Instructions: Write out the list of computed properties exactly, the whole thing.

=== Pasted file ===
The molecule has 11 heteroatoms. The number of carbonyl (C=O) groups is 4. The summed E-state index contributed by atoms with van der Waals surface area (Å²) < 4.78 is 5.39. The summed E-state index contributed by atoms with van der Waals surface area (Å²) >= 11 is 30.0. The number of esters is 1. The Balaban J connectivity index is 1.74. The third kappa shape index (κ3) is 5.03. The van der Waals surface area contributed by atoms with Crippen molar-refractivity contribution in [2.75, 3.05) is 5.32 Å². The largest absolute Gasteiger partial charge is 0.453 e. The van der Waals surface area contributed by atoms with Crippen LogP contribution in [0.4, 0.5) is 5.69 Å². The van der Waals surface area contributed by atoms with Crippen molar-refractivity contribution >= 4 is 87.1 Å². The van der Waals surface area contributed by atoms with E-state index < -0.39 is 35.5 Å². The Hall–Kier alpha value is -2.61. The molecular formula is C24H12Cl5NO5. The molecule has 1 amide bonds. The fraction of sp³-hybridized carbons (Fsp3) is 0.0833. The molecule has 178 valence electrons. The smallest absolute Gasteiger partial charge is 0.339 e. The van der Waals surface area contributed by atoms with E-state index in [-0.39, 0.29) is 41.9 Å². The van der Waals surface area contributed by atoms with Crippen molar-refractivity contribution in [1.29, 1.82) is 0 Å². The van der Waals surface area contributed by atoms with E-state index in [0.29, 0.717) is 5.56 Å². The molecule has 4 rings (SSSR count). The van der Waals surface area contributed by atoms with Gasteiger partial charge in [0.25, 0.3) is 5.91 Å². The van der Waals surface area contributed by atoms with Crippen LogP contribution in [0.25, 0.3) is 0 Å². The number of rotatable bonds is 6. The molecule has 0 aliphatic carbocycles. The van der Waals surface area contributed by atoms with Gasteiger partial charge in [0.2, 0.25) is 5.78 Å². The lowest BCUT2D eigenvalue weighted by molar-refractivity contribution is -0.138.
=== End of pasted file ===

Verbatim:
The molecule has 11 heteroatoms. The number of carbonyl (C=O) groups is 4. The summed E-state index contributed by atoms with van der Waals surface area (Å²) < 4.78 is 5.39. The summed E-state index contributed by atoms with van der Waals surface area (Å²) >= 11 is 30.0. The number of esters is 1. The Balaban J connectivity index is 1.74. The third kappa shape index (κ3) is 5.03. The van der Waals surface area contributed by atoms with Crippen molar-refractivity contribution in [2.75, 3.05) is 5.32 Å². The largest absolute Gasteiger partial charge is 0.453 e. The van der Waals surface area contributed by atoms with Crippen LogP contribution in [0.4, 0.5) is 5.69 Å². The van der Waals surface area contributed by atoms with Crippen molar-refractivity contribution >= 4 is 87.1 Å². The van der Waals surface area contributed by atoms with E-state index < -0.39 is 35.5 Å². The Hall–Kier alpha value is -2.61. The molecular formula is C24H12Cl5NO5. The molecule has 1 amide bonds. The fraction of sp³-hybridized carbons (Fsp3) is 0.0833. The molecule has 178 valence electrons. The smallest absolute Gasteiger partial charge is 0.339 e. The van der Waals surface area contributed by atoms with E-state index in [-0.39, 0.29) is 41.9 Å². The van der Waals surface area contributed by atoms with Crippen molar-refractivity contribution in [1.29, 1.82) is 0 Å². The van der Waals surface area contributed by atoms with E-state index in [0.29, 0.717) is 5.56 Å². The molecule has 4 rings (SSSR count). The van der Waals surface area contributed by atoms with Gasteiger partial charge in [0.25, 0.3) is 5.91 Å². The van der Waals surface area contributed by atoms with Crippen LogP contribution in [0.25, 0.3) is 0 Å². The number of rotatable bonds is 6. The molecule has 0 aliphatic carbocycles. The van der Waals surface area contributed by atoms with Gasteiger partial charge in [0.2, 0.25) is 5.78 Å². The lowest BCUT2D eigenvalue weighted by molar-refractivity contribution is -0.138.